Previously unattainable ways to reduce costs and improve efficiencies will become commonplace. Even more, it will enable practical solutions for saving human lives and easing suffering as its benefits are applied to, for example, food distribution and manufacturing supply chains and to healthcare.
Research analyst firm IDC forecasts that by 2021 at least 25 percent of the Global 2000 will use blockchain services as a foundation for digital trust at scale. Dozens of high profile companies—Maersk, Barclays, UBS, Walmart, Sony and Samsung among them—have already implemented or experimented with blockchain. Large vendors IBM, Microsoft, Hewlett Packard Enterprise, Amazon Web Services and SAP are queueing up with sizable investments that will no doubt facilitate countless blockchain solutions in their partner accounts. Aside from North America, we see big blockchain technology investments in the Middle East, Asia and in Europe where blockchain centers have already emerged in Berlin, Zurich, Singapore and London.
The explosive 2017 growth of bitcoin notwithstanding, we believe 2018 will mark the true beginning of a broader labor marketplace awareness of demand for specific blockchain skills. There will be more awareness of skills shortages for developers and especially architects who can design and build blockchain operating models. Understanding how blockchain integrates with IoT, artificial intelligence, machine language, robotics and other technologies is a plus now for architects but will be a requirement in the future as these other technologies mature and adoption rates increase.
Blockchain skills in short supply and therefore best bests in 2018 for tech professionals looking to gain entry into this niche include:
- Ethereum’s smart contracts platform.
- Cryptocurrency platforms. Filecoin (for storage), SparkleCOIN, Bitcoin.
- Gameflip, a global marketplace for gamers to transact digital goods for games across all media platforms
- Smart contract programming languages: Solidity; LLL; Serpent.
- Java, C++, Go and Python developers with experience programming on a Blockchain platform.
Blockchain developers will need a minimum of two years professional experience as a software engineer; a solid understanding of ledgers, consensus methods, blockchains and cryptocurrencies; expertise in threat analytics, anomaly detection and performance management; strong understanding of algorithms, data structures, cryptography and data security, and decentralized technologies. Technical skills for developers may include strong demonstrated coding skills in at least one of these languages: Go, C, C++, JAVA, Python; a good understanding of distributed storage; at least some degree of experience creating blockchain frameworks and business applications; and soft skills common to any effective developer operating in any high-performance team setting.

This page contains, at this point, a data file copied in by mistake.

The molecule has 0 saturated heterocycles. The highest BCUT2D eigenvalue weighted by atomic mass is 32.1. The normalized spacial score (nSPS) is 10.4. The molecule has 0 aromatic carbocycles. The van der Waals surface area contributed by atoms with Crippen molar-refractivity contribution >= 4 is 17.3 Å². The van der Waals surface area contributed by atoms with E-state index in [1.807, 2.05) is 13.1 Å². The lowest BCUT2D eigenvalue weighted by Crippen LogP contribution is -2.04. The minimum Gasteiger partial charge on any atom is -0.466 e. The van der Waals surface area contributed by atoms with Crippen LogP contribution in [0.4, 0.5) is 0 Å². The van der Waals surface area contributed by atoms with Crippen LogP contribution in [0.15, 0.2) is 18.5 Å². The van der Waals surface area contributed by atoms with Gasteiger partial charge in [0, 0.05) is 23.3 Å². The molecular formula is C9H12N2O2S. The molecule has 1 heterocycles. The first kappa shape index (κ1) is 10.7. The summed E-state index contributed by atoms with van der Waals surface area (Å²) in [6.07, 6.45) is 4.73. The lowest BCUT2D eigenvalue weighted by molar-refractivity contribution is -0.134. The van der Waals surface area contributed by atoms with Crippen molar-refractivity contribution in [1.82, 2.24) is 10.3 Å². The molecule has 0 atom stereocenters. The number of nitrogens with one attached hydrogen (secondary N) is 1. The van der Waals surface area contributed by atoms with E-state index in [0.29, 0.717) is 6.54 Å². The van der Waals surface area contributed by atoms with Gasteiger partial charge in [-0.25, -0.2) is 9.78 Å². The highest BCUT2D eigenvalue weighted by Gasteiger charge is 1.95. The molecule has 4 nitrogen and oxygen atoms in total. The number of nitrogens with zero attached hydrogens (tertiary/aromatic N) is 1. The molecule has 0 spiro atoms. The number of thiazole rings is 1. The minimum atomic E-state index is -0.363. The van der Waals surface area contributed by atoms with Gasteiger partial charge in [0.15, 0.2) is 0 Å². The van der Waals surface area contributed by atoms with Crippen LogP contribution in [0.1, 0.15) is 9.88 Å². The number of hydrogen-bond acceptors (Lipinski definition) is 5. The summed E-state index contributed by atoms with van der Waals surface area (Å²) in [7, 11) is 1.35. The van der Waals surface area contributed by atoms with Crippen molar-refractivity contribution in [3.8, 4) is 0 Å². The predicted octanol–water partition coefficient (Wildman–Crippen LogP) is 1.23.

Foote Partners latest cash skills pay premium survey data reveals Blockchain premiums are ranging from the equivalent of 12 percent to 17 percent of base salary, and averaging 15 percent.
Basically, the move to digitized transactions is unstoppable, and blockchain will be a part of that process. Blockchain skills are not at the top of our list of sought-after skills for 2018, and don’t mistake any uptick in demand next year for a tidal wave. This will be a moderate but steady climb 2018 and into 2019, expected to accelerate in mid-2019 as blockchain technology gains acceptance.
My next column will complete my tech labor forecast, focusing on automation, AI/machine language and digital product development. I’ll also talk about the key role the soft skills will play in these new technologies.